Sit close to your keyboard and adjust the keyboard height. Position it so that it is directly in front of your body. Your shoulders and elbows should be relaxed in a slightly open position and your wrists and hands straight. Adjust the tilt of your keyboard based on your sitting position. Use the keyboard tray mechanism or keyboard feet, to adjust the tilt. If you sit in a forward or upright position, try tilting your keyboard away from you. If you are sitting slightly reclined, then a slight forward tilt will help to maintain a straight wrist position.
Use wrist rests. They will help maintain neutral postures and pad hard surfaces. The wrist rest should only be used to rest the palms of the hands between keystrokes and not while typing. Place the mouse or trackball as close as possible to the keyboard.
Anything that you constantly use (think your phone, mouse, or water bottle) can be a stressor on your body if you’re always reaching out to grab it. Instead of forcing your body to overwork (and be in an uncomfortable position), keep these must-use items within arms length.
When you stretch and extend your arms your shoulders start to rotate forward. This causes you to lose strength in your upper back. To avoid shoulder injuries and chronic upper back pain, keep your arms at a comfortable 90-degree angle in a nice, neutral resting position. Chairs come with armrests for a reason, so don’t be afraid to let them lend you a helping hand!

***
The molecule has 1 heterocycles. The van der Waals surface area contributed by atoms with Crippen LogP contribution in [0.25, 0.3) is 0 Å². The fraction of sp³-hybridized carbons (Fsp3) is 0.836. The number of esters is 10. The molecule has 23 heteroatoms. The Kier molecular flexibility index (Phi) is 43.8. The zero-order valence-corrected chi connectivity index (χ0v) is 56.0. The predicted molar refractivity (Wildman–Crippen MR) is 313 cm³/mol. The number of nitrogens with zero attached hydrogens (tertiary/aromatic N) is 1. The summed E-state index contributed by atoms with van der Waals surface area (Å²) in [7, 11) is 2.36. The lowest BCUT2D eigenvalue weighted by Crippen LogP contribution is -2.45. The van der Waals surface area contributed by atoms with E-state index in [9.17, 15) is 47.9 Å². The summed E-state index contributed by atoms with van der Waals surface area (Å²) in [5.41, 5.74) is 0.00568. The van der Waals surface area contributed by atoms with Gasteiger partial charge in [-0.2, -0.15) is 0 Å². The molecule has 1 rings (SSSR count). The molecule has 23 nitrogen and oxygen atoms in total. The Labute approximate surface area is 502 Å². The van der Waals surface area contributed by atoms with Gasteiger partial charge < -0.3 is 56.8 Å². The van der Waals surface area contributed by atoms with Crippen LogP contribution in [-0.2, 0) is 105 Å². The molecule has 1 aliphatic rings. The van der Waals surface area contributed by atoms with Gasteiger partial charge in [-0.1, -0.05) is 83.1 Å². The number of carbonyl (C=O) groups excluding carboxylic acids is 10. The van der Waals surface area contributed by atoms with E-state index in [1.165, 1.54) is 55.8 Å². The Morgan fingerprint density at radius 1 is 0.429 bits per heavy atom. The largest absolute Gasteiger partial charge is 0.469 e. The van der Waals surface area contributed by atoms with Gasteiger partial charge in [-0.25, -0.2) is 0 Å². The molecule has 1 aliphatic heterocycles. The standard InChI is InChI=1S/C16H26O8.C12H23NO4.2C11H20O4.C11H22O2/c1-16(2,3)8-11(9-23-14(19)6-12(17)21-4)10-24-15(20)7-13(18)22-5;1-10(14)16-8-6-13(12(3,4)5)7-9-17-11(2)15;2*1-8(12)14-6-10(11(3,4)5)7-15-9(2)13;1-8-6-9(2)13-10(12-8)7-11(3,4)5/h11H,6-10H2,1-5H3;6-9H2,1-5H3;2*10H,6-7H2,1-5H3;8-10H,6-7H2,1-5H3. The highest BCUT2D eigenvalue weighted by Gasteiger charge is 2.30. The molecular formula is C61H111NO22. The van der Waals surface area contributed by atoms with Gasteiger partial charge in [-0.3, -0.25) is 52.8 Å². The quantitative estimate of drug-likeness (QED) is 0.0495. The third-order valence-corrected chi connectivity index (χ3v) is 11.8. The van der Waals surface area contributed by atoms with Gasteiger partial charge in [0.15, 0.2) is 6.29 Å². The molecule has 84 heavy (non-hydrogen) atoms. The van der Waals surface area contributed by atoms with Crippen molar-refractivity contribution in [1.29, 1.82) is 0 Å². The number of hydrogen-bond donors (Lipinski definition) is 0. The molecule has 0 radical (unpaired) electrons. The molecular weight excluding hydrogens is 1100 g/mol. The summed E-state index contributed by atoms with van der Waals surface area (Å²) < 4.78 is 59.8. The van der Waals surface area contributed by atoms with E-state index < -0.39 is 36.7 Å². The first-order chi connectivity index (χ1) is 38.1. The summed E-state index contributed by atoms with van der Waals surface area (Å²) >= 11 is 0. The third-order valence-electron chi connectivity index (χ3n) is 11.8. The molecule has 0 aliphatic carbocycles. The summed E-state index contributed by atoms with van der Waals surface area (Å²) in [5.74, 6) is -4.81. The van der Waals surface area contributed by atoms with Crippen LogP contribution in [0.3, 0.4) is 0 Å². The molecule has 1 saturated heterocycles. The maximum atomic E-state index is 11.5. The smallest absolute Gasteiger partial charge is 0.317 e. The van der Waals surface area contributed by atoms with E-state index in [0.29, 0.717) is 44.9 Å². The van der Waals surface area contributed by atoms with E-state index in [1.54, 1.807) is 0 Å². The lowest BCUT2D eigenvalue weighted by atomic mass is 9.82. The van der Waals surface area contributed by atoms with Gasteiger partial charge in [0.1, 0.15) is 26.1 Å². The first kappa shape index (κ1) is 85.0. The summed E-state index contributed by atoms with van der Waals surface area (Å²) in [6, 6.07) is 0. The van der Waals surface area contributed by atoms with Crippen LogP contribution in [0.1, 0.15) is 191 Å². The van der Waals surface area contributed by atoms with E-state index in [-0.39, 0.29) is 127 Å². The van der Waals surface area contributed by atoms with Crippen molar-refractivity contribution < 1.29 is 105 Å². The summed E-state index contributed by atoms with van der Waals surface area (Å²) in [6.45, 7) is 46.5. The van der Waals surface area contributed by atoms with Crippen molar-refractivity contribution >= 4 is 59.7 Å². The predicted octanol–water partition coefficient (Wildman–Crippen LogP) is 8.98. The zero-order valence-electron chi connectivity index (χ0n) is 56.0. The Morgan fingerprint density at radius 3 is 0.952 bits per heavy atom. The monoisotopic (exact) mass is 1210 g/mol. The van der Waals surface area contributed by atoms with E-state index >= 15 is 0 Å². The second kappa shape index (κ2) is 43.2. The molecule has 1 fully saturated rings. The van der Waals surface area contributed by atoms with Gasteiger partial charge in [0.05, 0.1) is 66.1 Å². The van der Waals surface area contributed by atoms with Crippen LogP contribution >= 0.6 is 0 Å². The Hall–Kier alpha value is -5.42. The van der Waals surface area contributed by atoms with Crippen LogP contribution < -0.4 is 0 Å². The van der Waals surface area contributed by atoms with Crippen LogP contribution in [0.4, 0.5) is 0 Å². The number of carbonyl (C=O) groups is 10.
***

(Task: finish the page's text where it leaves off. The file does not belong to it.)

It is important to keep your back comfortable and supported with a small curve in the lumbar spine area. This is where your natural lower back (or lordotic curve) is. Without support, the back tends to get too much of a curve in the opposite direction (hunchback). This leaves the lower back perfectly exposed to disc herniation and chronic postural lower back sprains and strains. If you don’t have a chair that can provide support, get creative! Pillows and jackets are the perfect solution to such a problem.
Legs and Feet
Crossing your legs or having your toes just touching the floor will add unnecessary stress on the large supportive muscles. Thus restricting proper blood flow (causing pins and needles). Small habits like keeping your legs crossed all day long can lead to chronic pain. So try to cross your legs every now and then.